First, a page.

Body Image and Emotional Eating as Predictors of Psychological Distress Following Bariatric Surgery

Shulamit Geller, Shiran Dahan, Sigal Levy, Gil Goldzweig, Sami Hamdan, Subhi Abu-Abeid

Research output: Contribution to journalArticlepeer-review

18 Scopus citations


Background: The purpose of this study was to shed light on the ambiguity concerning the variables affecting psychological distress following bariatric surgery, specifically the roles of body image dissatisfaction (BID) and emotional eating in detecting and predicting such outcomes. Methods: Of 169 consecutive bariatric surgery candidates from a university-based bariatric center, who participated in the psychosocial pre-surgery survey from 2015 to 2017 (67% females, mean age 41.8 years (SD = 11.46), mean body mass index (BMI) 42.0 kg/m2 (SD = 11.0)), 81 patients consented to be included in the follow-up phase (56% females, mean age 44.3 years (SD = 12.3, range 21–70), and BMI 30.1 kg/m2 (SD = 6.2, range 19.7 to 56.2)). Risk of suicide (SBQ-R), depressive symptoms (PHQ-9), anxiety symptoms (PHQ-7), emotional eating behaviors (EES), and body image dissatisfaction (BID-BSQ8) measures were assessed before and after surgery. Results: Post-surgery improvements were observed in body image and emotional eating total measures, as well as in percent total weight loss (TWL%) and percent excess weight loss (EWL%), but not in psychological distress outcomes. However, improvement in BID predicted better post-surgery in all the psychological distress outcomes whereas improvement in emotional eating predicted less post-surgery depression. Post-surgery BID positively correlated with depression and anxiety, whereas post-surgery emotional eating positively correlated with anxiety. Conclusions: Weight loss is insufficient to determine a change in psychological distress following surgery. Physicians and other health professionals who treat bariatric surgery patients should be encouraged to asses BID pre- and post-surgery, as it is a sensitive indicator of improvement of psychological well-being after surgery.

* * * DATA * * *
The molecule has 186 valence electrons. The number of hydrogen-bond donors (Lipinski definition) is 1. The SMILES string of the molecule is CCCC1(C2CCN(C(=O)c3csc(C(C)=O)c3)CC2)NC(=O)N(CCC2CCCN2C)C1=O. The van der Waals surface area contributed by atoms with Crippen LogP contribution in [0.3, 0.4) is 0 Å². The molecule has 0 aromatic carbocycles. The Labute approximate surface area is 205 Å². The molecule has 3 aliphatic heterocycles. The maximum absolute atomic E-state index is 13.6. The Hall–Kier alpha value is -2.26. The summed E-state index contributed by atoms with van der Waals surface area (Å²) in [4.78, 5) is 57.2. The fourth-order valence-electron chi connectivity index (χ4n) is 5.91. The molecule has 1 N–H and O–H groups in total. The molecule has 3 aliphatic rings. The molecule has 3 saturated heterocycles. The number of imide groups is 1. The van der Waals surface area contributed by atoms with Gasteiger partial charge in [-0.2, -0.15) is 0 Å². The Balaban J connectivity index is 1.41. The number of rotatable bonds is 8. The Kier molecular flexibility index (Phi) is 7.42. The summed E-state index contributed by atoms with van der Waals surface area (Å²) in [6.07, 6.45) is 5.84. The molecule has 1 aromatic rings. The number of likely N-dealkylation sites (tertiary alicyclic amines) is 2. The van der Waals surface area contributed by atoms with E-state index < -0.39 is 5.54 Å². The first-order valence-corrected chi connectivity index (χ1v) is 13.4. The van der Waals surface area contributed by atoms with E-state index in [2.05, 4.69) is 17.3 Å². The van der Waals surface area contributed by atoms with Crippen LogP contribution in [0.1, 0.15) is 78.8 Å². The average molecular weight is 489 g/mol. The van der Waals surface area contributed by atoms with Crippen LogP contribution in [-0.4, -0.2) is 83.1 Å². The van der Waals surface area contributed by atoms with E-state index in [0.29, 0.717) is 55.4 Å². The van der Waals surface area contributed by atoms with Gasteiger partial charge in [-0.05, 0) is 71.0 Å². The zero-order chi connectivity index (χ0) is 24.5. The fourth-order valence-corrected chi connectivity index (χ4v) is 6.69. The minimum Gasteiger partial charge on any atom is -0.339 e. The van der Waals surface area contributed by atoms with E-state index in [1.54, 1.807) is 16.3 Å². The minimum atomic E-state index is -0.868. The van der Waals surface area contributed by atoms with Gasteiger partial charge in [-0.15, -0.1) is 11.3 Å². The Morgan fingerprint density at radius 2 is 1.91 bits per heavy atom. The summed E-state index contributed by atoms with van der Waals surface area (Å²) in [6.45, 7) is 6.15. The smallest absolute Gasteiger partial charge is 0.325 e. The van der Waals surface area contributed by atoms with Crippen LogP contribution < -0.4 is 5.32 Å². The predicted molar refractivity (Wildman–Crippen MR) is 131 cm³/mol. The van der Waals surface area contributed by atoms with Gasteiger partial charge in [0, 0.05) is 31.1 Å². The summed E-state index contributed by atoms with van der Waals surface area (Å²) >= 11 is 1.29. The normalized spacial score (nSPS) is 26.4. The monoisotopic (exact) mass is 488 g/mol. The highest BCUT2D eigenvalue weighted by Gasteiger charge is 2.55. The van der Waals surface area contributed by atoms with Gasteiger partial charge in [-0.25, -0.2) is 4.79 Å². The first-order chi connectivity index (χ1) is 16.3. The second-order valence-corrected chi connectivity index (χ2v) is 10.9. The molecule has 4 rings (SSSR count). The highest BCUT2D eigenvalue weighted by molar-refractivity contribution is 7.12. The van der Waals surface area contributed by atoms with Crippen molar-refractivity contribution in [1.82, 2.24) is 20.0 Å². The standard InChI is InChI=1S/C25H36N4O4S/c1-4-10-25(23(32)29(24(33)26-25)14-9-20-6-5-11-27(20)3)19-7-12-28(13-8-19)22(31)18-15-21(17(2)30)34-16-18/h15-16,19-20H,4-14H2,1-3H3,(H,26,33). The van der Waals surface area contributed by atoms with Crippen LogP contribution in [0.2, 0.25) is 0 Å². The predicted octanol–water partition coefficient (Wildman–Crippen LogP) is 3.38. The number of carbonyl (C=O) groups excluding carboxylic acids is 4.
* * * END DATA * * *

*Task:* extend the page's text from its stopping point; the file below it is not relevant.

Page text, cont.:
Original languageEnglish
Pages (from-to)1417-1423
Number of pages7
JournalObesity Surgery
Issue number4
StatePublished - 1 Apr 2020
Externally publishedYes

Bibliographical note

Publisher Copyright:
© 2019, Springer Science+Business Media, LLC, part of Springer Nature.


  • Bariatric surgery
  • Body image dissatisfaction
  • Emotional eating
  • Follow-up
  • Psychological distress
  • Weight loss


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